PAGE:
dead... Gators are dead' in the background, the
highly informed source said.
However, Coach Ray Graves denied these rumors.
The team is not dead. I just spoke to them last
night and they were rather tired, but certainly not
dead, he said.
But Reaves, Sunday night, charged Graves with
maligning his spirit and the spirits of all his
teammates.
Just look at his name, the young quarterback
said. ''That should tell you
something... G-R-A-V-E-S.
As he spoke he stood with his bade to the crowd
while the other members of the team faced the
gathering, which was apparently spontaneously and
subconsciously standing in the form of a walrus.
UF historians and literary scholars note that the
walrus is the symbol of death in Wales.
Reaves explained that a group of impostors,
winners of the never-publicized Gator Look-Alik'i
Contest held here last spring, had played the SEC
game against the Auburn Tigers Saturday.
The Alligator has confirmed Reaves statement
through an investigation which reveals significant
discrepancies between the appearances of the Gators
and the impostors.
t Reaves, who had become famous among UF
co-eds for his large baby-blue eyes now apparently
has greenish-grey eyes.
The team, noted for usually stepping onto the
field with their right feet first, was seen by several

jcrow Speaking OUt
Sugg Found Guilty |
| I
By David Miller *-*

I was amused to read John Suggs recent attempt
at being a literary critic. A literary critic, I would
think, strives to be somewhat objective. So what
book did Mr. Sugg review? Why, Against The
Crime of Silence, of course. Well, I guess its about
time for a bourgeois liberal such as myself to
comment on Mr. Suggs most recent column.
The 1967 International War Crimes Tribunal was
a Kangaroo Kourt, to put it rather charitably. The
United States was automatically guilty, and the
verdict was a mere formality.
Mr. Sugg listed some Tribunal members, none of
whom seemed t 6 be particularly objective. Isaac
Deutscher is an outstanding Trotskyite, author of A
Trotsky Anthology. Carl Oglesby was one of the
Port Huron founders of SDS. Jean-Paul Sartre
wouldnt recognize the Third World if it bit him,
yet he continues to produce anti-U.S. rhetoric that
would put a Sophist to shame. And Stokely
Carmichael is, alas, Stokely Carmichael. The jury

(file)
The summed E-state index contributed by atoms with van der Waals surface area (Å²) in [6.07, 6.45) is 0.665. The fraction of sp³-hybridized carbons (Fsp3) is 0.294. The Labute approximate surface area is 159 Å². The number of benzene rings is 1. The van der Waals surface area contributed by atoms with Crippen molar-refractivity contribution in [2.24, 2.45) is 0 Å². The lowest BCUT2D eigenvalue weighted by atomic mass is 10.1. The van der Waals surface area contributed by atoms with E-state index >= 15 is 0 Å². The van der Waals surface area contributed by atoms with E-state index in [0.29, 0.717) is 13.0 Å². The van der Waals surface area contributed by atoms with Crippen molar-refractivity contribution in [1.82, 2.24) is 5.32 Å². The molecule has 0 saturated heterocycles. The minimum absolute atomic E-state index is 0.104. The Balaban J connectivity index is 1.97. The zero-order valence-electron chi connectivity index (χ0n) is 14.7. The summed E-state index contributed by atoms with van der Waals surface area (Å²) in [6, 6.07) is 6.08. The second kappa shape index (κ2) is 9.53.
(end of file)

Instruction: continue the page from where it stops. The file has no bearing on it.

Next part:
reminds me of the characters of The Devil And
Daniel Webster.
Dave Dellingers Liberation magazine published a
special War Crimes Tribunal issue, which I read
last summer. Though Dfllenger defends the
onenudedness of the Tribunal, the last several pages
of the issue are devoted to a dissent by Staughton
Lynd. Lynd felt (as I do) that atrocities ate
atrocities, whether they are committed by the UJS.,
by the Viet Cong, or by anyone else.

Raul Ramirez
Editor-1 n-Chief
Carol Sanger
Executive Editor

Dave Doucette
Managing Editor
Vicki Van Eepoel
News Editor

eye-witnesses Saturday stepping off with their left
feet first.
At least two sources report that Reaves double
wore blade shoelaces while the rest of the team
wore white.
§ Carlos Alvarez, Gator flanker, was seen wearing
his helmet backwards in the pre-game huddle.
t Alvarez was also heard speaking with a distinct
Brooklyn accent.
Reports from an internationally recognized
member of the UF Religion Department specializing
in Mid-East religions and an expert on the stience of
numerology further confirmed the mystery of the
Gators.
He points out that the numbers seven and 11
have been turned into a curse for file team and
contribute to their deaths in the hushed Tupelo
plane crash.
We have deduced that the crash took place in
Tupelo, Miss, because Mississippi has 11 letters and
the score of the game (38-12) is the exact latitude
and longitude minus seven and plus 11 of Tupelo,
he said.
His reports also show the following:
There are seven letters in Florida, Alabama,
Georgia and Alachua.
The team flew to Auburn from Jacksonville
airport (seven letters) to Atlanta (seven letters),
Georgia (seven letters) on a 707 plane.
The game was played on the seventh day of the
week, the first day of the 11th month.
It was the seventh game for both the Gators
and Auburn.
§ Alvarez has seven letters in his name.
The team lives in Yon Hall (seven letters) in
the Stadium (seven letters).
There are 11 men on the Gator offense (seven
letters) and the defense (seven letters).
Steve Spurrier, former Gator quarterback
(11 letters), wore the now dead number 11.
Reaves now wears number seven.
t The Gators plane was due to land in Alabama
at 11 pm.
t Pat Sullivan, Auburn quarterback, wears
number seven and has 11 letters in his name.
But the Gators cant be dead, UF President (11
Tetters) Stephen C. OConnell said today. They
won the toss ... even if 'the toss does have seven
letters!

It is absurd to put the UJS. on trial and no one
else; it is absurd to claim that only the U.S. is to
blame for death and destruction. A human being
must be responsible for his acts of violence, whether
he is part of the Free World or the Third
World. Dave Dellinger had the courage to print
Staughton Lynds dissent; it appears that John Sugg